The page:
Briefly, "The Apprentice" involves 16 job candidates competing for the ultimate career opportunity: a position in real estate magnate Donald Trump's investment company. "The Apprentice" refers to the winner who will win a salaried position, learn the art of high stakes deal-making from the master himself, and, presumably, gain prime corporate connections. The position is a dream-come-true for those wanting to make more money than the GNP of some foreign countries. To entice the candidates, Trump shows off his private jet, his private luxury apartments replete with statues and artwork, his limos, his connections to celebrities, and other aspects of the life of a billionaire magnate.
The road to success is not easy. The group is divided into two teams that compete against each other. Each has a corporate-sounding name, such as Versacorps and Protégé Corporation. The teams are assigned tasks that entail an entrepreneurial venture such as creating advertising, selling merchandise, or negotiating. Teams select a project manager who provides the leadership and organizational skills to complete the task. If they win, the manager receives a lot of credit, particularly in the eyes of the final arbiter. If they lose, the manager may also become the scape-goat. Some of the tasks are monumentally difficult with only a day or two to complete. Tasks may involve creating a TV commercial, or print ad. Others may involve selling at a retail outlet or on the street.
The tasks bring out the best and worst in the participants. They often show immediately who is the most reliable, who is the most trustworthy, and who is hard working. And the tasks also expose who is not a good team player, who is inefficient, and who seems only out for themselves. The tasks invariably reveal in unexpected ways the strengths and weaknesses of the participants and in particular the project manager. How well the manager communicates with the team, delegates work, organizes time, and sets specific goals will largely determine the outcome, but it does not necessarily predict the winner.
The single-most telling aspect of someone's potential is when he or she is assigned as a project manager. Their real abilities as opposed to their self-propagated abilities immediately show through the veneer that cannot be hidden by a $100 silk tie or a beautiful makeover. Leadership qualities and/or weaknesses often become agonizingly obvious after only a few minutes. Those promoting themselves as top-notch leaders are not always as strong when put into a real-life leadership situation. It is always easier to "toot your own horn" than to actually engage in leadership. Project managers, even those on the winning teams, often do not formulate a cohesive strategy. They often believe that by diving off the deep end to complete the task at the first minute rather than taking a little time to organize and discuss how the task will be completed is more efficient. More often than not, members of an ill-strategized team are running around like headless chickens figuring it out as they go along, and in the long run they end up wasting far more time.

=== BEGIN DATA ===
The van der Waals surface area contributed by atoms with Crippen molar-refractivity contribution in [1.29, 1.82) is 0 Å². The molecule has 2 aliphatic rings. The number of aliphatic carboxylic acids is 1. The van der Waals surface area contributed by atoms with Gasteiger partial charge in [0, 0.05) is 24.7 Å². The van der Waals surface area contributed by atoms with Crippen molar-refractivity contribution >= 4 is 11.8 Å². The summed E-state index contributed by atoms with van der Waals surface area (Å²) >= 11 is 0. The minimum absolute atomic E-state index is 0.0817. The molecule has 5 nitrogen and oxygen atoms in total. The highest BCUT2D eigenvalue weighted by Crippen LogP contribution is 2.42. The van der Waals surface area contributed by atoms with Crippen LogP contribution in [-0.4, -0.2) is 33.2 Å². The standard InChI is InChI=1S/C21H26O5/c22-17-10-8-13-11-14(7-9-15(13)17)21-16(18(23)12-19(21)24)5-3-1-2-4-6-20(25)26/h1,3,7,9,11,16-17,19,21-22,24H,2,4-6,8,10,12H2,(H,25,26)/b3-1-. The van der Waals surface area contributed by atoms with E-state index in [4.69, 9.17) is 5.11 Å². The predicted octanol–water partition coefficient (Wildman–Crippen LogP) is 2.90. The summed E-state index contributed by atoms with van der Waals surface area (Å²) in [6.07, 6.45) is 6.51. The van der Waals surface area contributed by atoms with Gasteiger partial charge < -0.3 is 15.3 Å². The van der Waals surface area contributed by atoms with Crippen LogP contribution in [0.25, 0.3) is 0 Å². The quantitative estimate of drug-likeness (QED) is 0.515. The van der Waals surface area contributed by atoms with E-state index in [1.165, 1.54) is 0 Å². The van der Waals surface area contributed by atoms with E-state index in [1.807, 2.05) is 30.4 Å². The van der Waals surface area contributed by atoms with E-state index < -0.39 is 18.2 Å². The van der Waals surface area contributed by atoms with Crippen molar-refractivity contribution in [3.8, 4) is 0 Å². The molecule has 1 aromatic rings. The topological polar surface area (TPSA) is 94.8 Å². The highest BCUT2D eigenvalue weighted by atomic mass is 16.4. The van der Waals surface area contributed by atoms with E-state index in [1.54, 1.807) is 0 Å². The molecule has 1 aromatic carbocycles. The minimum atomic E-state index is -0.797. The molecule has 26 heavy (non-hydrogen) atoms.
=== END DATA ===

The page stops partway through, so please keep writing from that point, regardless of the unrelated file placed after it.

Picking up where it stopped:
The winning team gets a taste of the high life, such as eating dinner at an exclusive restaurant, flying in a private jet, and/or meeting a celebrity. The losing team comes to the dreaded board room where Trump hears the lame excuses of the members and knocks off one or more of the contestants like pieces off a chess board with the now infamous "You're fired". Often, the project manager is held partially responsible for the team's loss, and may be the target of Trump's accusatory rhetoric. Every week, at least one person becomes a casualty from the losing team.
My least-favorite aspect of "The Apprentice" is the board room. While the tasks themselves bring out the strengths and weaknesses in the candidates, the board room often brings out the worst. Unfortunately, the rules of the game insist there is one winning team and one losing team, even if the competition was close. Members of the losing team start accusing each other, often ruthlessly, about who was at fault. And sometimes more than one person gets fired. I seldom see an under-performing candidate take responsibility for their actions in the board room. Kristi Frank and Kwame Jackson were possibly the only candidates who took full responsibility for her team's losses and received no recognition for this selfless act. For me, Kristi Frank and Kwame Jackson had the most integrity of all the candidates. However, Trump saw Kristi as weak and fired her, claiming she wasn't standing up for herself, which may mean he values ego more than integrity. No one should sacrifice their integrity for this. Kristi Frank may not have become the apprentice but she can live with herself knowing she did not blame others unjustly. Isn't that worth as much as "winning"?
The strength of "The Apprentice" is also its weakness. Because team performance is evaluated strictly by winners and losers, other evaluation opportunities are overlooked. Barring huge gaps between the winning and losing teams, sometimes a losing team exemplifies a high standard of teamwork and efficiency. I have seen losing teams sometimes appearing better organized than the winning team. We Americans are so often obsessed with winning and losing that we often overlook excellence.